Third, the demand-supply imbalances were amplified by the shift in demand from services to goods during the early lockdown period as the leisure and hospitality sector mostly ceased functioning. This temporarily reversed a trend seen over the past couple of decades of goods inflation that was lower than services inflation. For economies where this reversal seemed sharp, with goods inflation more elevated than services inflation, forecast errors were larger as well. The shift in demand from services to goods was likely a driver of inflation misses in Brazil, Chile, and the US, where core goods inflation in 2021 was more than twice that of services.

Fourth, unprecedented labor market tightness, which persists to this day in some advanced economies, confounded some of the previous factors. Measured by the ratio of vacancies to unemployment, labor markets have been particularly tight in Australia, Canada, the UK, and the US, significantly correlating with the magnitude of these countries’ core inflation forecast errors.

Fiscal stimulus

The combination of stronger-than-anticipated demand recovery, ramped-up demand clogging supply chains, sectoral shifts in demand, and a heated labor market offers a convincing postmortem explanation for repeatedly missing the inflation bout. We are certainly wiser with the benefit of hindsight. Yet policymakers must make decisions in real time with a subset of the information we have today. This raises a simple yet important question: At the time they issued the forecast, should forecasters have seen this inflationary force coming through the windshield?

As a driver increases speed, the visual corridor may narrow, masking dangers down the road. One peculiar feature of the policy response to the pandemic in 2020 was the aggressive fiscal stimulus, which according to some observers resembled wartime spending. Importantly, this stimulus was part of the forecasters’ information set at the time. Our analysis shows that the size of the COVID-19 fiscal stimulus packages announced by different governments in 2020 correlates positively with core inflation forecast errors in advanced economies in 2021. While this suggests that forecasters may have insufficiently calibrated their projections in anticipation of the potential effects of the large fiscal intervention, the evidence must be interpreted with caution. First, the positive correlation is driven primarily by Australia, Canada, the UK, and the US—the same economies with particularly tight labor markets since the onset of the pandemic. Second, a deeper look into the data favors the interpretation that forecast errors are more attributable to misjudging the severity of supply constraints, including in labor markets, than to underestimating the impact of fiscal policy on the rebound in economic activity.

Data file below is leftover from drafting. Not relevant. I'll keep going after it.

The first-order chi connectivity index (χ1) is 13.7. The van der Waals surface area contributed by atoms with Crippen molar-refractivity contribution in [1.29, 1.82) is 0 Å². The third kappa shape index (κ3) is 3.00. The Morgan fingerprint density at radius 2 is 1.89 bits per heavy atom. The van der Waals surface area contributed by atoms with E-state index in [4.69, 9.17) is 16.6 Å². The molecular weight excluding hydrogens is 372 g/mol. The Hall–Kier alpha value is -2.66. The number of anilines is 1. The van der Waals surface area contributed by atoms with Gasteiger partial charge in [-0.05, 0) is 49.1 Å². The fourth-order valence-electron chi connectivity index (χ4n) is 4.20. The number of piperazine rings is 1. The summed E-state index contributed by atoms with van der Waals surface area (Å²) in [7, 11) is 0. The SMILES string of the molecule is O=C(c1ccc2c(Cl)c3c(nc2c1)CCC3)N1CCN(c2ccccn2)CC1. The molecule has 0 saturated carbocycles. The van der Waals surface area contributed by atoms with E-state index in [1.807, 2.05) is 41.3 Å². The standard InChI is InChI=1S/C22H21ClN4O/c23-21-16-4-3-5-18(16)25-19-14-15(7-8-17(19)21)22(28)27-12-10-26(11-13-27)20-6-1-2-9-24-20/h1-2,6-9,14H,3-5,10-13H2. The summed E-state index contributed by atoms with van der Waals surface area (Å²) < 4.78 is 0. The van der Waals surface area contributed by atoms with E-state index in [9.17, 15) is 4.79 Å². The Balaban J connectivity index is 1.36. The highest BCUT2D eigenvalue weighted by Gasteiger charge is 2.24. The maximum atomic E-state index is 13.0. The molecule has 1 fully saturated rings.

Policy trade-offs

In 2020, too small a dose of fiscal stimulus would have risked prolonged scarring. But doing too much also risked overstimulating the economy and sparking inflation. With inflation too low in advanced economies, perhaps the latter risk was overshadowed as policymakers in the largest of those economies threw their weight behind sizable fiscal interventions.

Forecasters also faced considerable uncertainty. They had to grapple with changed dynamics in goods and labor markets as well as economic data difficult to parse in real time. This complicated the economic outlook in no small measure. The evidence suggests that the large fiscal stimulus should have tilted the balance of risks on inflation to the upside. However, this conclusion hinges on the outcomes for a few, albeit large, economies.

Going forward, the inflation outlook should better integrate the impact of fiscal policy, particularly in an environment where supply constraints amplify the impact of excess demand on inflation. Policymakers could have been advised to reduce their speed somewhat back in 2020 given the danger that was lurking down the road. But this remains a partial assessment. Only by comparing it with the counterfactual scenario of deep scarring can we really gauge the adequacy of the policy choices made back then.

CHRISTOFFER KOCH is an economist in the IMF’s Research Department.

DIAA NOURELDIN is an economist in the IMF’s Research Department.

Opinions expressed in articles and other materials are those of the authors; they do not necessarily reflect IMF policy.